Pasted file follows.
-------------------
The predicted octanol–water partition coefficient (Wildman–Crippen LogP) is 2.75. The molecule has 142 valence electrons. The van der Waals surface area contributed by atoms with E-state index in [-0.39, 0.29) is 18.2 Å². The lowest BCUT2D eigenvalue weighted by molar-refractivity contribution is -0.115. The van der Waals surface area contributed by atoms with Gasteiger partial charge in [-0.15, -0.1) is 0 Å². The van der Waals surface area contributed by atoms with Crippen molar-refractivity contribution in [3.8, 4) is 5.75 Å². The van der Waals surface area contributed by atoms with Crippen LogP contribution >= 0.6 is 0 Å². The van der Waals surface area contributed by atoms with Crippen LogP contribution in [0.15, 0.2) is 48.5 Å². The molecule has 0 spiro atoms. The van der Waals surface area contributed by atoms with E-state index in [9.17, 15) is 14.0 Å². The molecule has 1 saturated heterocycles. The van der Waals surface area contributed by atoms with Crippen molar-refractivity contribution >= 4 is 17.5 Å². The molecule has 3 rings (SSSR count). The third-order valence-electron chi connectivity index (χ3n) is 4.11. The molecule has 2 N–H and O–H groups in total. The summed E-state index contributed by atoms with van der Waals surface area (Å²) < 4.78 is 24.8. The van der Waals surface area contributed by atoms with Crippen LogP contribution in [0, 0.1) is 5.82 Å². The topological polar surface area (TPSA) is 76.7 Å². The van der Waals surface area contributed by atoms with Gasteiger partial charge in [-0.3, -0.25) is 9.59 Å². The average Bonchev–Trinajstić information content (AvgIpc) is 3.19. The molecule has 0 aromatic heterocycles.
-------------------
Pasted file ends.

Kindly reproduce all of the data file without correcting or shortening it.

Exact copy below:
The predicted octanol–water partition coefficient (Wildman–Crippen LogP) is 2.75. The molecule has 142 valence electrons. The van der Waals surface area contributed by atoms with E-state index in [-0.39, 0.29) is 18.2 Å². The lowest BCUT2D eigenvalue weighted by molar-refractivity contribution is -0.115. The van der Waals surface area contributed by atoms with Gasteiger partial charge in [-0.15, -0.1) is 0 Å². The van der Waals surface area contributed by atoms with Crippen molar-refractivity contribution in [3.8, 4) is 5.75 Å². The van der Waals surface area contributed by atoms with Crippen LogP contribution >= 0.6 is 0 Å². The van der Waals surface area contributed by atoms with Crippen LogP contribution in [0.15, 0.2) is 48.5 Å². The molecule has 0 spiro atoms. The van der Waals surface area contributed by atoms with E-state index in [9.17, 15) is 14.0 Å². The molecule has 1 saturated heterocycles. The van der Waals surface area contributed by atoms with Crippen molar-refractivity contribution >= 4 is 17.5 Å². The molecule has 3 rings (SSSR count). The third-order valence-electron chi connectivity index (χ3n) is 4.11. The molecule has 2 N–H and O–H groups in total. The summed E-state index contributed by atoms with van der Waals surface area (Å²) < 4.78 is 24.8. The van der Waals surface area contributed by atoms with Crippen LogP contribution in [0, 0.1) is 5.82 Å². The topological polar surface area (TPSA) is 76.7 Å². The van der Waals surface area contributed by atoms with Gasteiger partial charge in [-0.3, -0.25) is 9.59 Å². The average Bonchev–Trinajstić information content (AvgIpc) is 3.19. The molecule has 0 aromatic heterocycles.